CHARLESTON, W.Va. -- A giant-sized photograph of Kanawha County's Marmet Branch Library made its way to the U.S. Capitol on Wednesday.
During a congressional hearing, House Republican lawmakers held up the photo and railed against West Virginia's decision to use stimulus funds to put a $22,600 Internet router in the tiny library that has a single computer terminal for patrons.
The library -- open three days a week -- is housed in a trailer that costs less than the router. The high-capacity stimulus-funded routers are designed to serve hundreds of Internet connections.
"We're talking about millions and millions of dollars here that were wasted," said U.S. Rep. Greg Walden, R-Oregon, who serves as chairman of the House Subcommittee on Communications and Technology.
Earlier this month, the West Virginia Legislative Auditor's Office found that West Virginia wasted at least $7.9 million -- and up to $15 million -- on the routers. The state is installing the devices at more than 1,000 "community anchor institutions" -- schools, libraries, State Police detachments, health centers, planning agencies, county courthouses and other public facilities. The audit concluded that West Virginia could have purchased smaller, less expensive routers for hundreds of sites.
On Wednesday, Republican lawmakers sparred with the Obama administration's telecommunications chief, Lawrence Strickling, who defended West Virginia's decision to buy the oversized routers with stimulus funds.
"There's no question the routers that West Virginia chose, through the process it used, provide superior capabilities," said Strickling, who heads the National Telecommunications & Information Administration. "There's no doubt that, if those routers are installed there, they're going to have far more capacity than one would expect they need now. But what West Virginia did was [think] how do we do this in a future-proof way . . . what do we need for the next 10 years?"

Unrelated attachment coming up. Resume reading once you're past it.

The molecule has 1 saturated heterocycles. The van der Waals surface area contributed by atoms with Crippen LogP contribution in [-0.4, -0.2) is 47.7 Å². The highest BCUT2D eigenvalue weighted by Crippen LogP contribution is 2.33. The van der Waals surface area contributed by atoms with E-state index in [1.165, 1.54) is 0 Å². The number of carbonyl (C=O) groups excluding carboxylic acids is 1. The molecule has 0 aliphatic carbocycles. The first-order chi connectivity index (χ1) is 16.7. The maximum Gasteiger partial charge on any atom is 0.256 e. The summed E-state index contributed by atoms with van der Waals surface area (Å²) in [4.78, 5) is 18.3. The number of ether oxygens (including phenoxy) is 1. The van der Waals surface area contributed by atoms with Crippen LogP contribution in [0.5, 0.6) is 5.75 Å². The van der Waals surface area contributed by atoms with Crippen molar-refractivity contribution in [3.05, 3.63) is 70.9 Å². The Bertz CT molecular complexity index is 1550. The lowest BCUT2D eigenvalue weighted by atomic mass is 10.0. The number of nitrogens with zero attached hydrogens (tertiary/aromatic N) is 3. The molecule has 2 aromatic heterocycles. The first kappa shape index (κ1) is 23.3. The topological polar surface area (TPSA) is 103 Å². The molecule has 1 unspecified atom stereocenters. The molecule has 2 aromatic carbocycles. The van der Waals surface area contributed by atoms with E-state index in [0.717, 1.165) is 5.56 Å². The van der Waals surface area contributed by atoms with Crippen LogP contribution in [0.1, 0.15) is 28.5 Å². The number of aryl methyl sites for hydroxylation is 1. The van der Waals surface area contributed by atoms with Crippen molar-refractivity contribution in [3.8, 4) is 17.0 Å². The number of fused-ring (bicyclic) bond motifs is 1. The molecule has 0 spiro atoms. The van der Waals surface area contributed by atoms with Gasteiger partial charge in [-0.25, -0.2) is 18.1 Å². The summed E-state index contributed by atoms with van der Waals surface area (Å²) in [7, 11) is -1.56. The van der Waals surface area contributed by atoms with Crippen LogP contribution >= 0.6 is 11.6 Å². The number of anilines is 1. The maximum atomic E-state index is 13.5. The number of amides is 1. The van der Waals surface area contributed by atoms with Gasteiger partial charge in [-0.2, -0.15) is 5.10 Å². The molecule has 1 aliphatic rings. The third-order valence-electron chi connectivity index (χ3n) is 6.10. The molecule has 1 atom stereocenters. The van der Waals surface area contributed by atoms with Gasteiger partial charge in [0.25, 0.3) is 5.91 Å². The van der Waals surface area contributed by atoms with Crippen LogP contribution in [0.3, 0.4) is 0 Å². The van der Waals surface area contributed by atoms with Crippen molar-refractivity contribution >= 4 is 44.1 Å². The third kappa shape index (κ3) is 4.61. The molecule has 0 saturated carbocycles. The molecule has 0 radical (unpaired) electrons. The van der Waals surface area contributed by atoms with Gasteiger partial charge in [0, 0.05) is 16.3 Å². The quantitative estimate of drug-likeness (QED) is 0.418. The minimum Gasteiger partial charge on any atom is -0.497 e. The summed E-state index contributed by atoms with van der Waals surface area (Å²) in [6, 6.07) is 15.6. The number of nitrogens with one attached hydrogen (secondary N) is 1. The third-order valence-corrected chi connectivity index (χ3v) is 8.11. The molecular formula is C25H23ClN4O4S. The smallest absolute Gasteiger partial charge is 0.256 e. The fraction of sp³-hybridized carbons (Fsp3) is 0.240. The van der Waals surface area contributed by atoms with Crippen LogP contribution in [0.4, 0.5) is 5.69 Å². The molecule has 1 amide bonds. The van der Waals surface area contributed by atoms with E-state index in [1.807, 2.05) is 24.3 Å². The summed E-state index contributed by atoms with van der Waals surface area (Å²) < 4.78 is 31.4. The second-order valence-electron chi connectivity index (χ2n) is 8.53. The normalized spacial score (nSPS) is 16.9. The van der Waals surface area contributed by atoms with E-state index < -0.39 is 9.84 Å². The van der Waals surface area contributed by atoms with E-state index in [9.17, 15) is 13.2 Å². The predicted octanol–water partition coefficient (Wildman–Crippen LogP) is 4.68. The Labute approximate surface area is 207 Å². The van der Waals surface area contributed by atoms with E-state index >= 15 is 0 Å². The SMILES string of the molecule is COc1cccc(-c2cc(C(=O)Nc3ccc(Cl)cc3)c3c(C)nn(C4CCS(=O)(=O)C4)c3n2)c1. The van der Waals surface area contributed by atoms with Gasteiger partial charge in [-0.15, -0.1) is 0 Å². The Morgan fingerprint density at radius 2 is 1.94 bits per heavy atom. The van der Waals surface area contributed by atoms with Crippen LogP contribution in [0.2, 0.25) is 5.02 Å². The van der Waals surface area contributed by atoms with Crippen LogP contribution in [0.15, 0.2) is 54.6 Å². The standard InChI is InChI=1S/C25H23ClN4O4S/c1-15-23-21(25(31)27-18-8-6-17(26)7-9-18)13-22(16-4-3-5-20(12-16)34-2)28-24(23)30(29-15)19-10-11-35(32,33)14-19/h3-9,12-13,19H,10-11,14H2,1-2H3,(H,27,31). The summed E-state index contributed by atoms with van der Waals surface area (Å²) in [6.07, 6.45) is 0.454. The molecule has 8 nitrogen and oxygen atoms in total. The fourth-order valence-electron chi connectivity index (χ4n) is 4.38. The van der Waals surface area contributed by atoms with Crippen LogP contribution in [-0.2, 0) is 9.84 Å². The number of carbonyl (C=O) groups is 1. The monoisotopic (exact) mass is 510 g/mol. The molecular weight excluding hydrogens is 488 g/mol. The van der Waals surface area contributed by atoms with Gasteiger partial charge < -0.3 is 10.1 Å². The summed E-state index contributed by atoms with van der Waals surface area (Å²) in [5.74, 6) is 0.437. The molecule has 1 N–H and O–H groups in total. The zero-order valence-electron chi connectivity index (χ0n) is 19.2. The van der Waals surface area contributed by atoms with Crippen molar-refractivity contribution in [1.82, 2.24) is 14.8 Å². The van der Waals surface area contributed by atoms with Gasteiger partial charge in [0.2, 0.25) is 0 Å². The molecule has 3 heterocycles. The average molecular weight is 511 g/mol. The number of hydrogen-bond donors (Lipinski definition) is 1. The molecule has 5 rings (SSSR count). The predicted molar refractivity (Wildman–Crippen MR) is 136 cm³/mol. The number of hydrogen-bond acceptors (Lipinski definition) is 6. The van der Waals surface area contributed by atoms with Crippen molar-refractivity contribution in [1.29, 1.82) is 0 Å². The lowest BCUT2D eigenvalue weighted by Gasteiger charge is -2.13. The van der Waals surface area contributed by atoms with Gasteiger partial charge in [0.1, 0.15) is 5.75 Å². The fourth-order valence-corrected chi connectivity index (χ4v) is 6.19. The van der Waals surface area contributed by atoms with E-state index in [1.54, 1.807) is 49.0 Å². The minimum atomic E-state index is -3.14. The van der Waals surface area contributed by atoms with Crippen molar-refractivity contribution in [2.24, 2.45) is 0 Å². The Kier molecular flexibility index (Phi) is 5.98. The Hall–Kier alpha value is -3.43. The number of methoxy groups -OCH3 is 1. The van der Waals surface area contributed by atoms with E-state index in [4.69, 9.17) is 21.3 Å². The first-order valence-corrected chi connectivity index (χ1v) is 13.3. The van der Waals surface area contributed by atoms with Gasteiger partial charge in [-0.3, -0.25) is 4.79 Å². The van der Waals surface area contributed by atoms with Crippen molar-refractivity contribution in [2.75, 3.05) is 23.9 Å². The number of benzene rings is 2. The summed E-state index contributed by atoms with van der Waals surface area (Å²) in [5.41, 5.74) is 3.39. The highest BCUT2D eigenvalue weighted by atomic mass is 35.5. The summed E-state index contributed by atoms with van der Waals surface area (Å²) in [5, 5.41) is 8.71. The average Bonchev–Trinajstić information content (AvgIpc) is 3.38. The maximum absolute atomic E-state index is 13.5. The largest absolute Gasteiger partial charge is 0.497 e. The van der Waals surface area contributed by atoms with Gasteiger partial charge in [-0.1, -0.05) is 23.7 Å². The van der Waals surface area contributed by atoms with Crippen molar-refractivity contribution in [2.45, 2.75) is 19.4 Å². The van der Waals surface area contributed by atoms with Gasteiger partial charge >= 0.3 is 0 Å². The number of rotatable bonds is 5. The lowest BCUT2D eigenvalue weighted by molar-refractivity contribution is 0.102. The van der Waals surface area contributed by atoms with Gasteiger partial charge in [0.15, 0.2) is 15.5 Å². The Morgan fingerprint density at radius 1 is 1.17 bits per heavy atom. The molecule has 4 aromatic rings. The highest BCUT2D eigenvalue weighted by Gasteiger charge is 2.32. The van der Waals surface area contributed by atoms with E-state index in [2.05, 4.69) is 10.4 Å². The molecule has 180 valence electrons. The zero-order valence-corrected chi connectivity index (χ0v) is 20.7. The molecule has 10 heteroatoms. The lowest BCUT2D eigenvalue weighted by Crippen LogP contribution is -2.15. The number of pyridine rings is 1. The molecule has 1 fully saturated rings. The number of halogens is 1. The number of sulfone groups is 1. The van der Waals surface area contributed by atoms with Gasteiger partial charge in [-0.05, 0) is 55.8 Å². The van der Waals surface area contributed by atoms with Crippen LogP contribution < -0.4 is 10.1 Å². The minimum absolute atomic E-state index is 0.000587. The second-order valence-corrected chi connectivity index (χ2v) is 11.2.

Walden read Strickling portions of the Legislative Auditor's report that scolded the state for circumventing its regular bid process and buying high-capacity Cisco 3945 series routers using a contract for Internet telephone service.
"So you're happy with the outcome in West Virginia?" Walden asked Strickling. "You believe what they did . . . is a good use of taxpayer money? I expect you to go after it, if [stimulus funds] have been wasted, and West Virginia to give it back to us."
Strickling criticized the state audit, saying it calculated savings based on the Cisco routers' list price -- and didn't take into account that the state received a discount for buying 1,164 routers in bulk.
"We're confusing the capabilities of what they're getting with the cost they paid," he said.
"Have you read the West Virginia audit that clearly identifies the problems and waste here, and calls for future investigations?" Walden asked Strickling.
"Yes, I did," Strickling responded.
Walden pointed to the Marmet library photo. "So you're OK with this little single-wide trailer having a $20,000 router?"
"That's not what I said, Mr. Chairman," Strickling responded.
"I believe it is," Walden said.
Later Wednesday, Legislative Auditor Aaron Allred said Strickling mischaracterized how the state audit calculated the wasted stimulus funds.